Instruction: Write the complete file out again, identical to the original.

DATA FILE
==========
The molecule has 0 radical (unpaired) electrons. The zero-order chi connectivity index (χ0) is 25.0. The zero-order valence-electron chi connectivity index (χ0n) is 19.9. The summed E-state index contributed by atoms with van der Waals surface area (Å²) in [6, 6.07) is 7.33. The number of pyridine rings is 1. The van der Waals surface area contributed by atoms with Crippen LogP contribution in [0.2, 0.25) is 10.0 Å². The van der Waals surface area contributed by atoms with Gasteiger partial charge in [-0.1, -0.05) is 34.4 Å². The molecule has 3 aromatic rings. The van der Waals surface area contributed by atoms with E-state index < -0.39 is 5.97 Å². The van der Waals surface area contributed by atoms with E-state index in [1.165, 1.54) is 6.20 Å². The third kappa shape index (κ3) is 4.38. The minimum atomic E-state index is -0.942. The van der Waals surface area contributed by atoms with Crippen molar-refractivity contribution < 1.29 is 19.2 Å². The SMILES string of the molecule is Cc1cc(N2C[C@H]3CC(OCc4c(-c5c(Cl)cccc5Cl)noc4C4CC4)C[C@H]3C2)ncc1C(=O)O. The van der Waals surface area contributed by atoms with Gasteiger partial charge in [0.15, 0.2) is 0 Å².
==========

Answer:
The molecule has 0 radical (unpaired) electrons. The zero-order chi connectivity index (χ0) is 25.0. The zero-order valence-electron chi connectivity index (χ0n) is 19.9. The summed E-state index contributed by atoms with van der Waals surface area (Å²) in [6, 6.07) is 7.33. The number of pyridine rings is 1. The van der Waals surface area contributed by atoms with Crippen LogP contribution in [0.2, 0.25) is 10.0 Å². The van der Waals surface area contributed by atoms with Gasteiger partial charge in [-0.1, -0.05) is 34.4 Å². The molecule has 3 aromatic rings. The van der Waals surface area contributed by atoms with E-state index < -0.39 is 5.97 Å². The van der Waals surface area contributed by atoms with E-state index in [1.165, 1.54) is 6.20 Å². The third kappa shape index (κ3) is 4.38. The minimum atomic E-state index is -0.942. The van der Waals surface area contributed by atoms with Crippen molar-refractivity contribution < 1.29 is 19.2 Å². The SMILES string of the molecule is Cc1cc(N2C[C@H]3CC(OCc4c(-c5c(Cl)cccc5Cl)noc4C4CC4)C[C@H]3C2)ncc1C(=O)O. The van der Waals surface area contributed by atoms with Gasteiger partial charge in [0.15, 0.2) is 0 Å².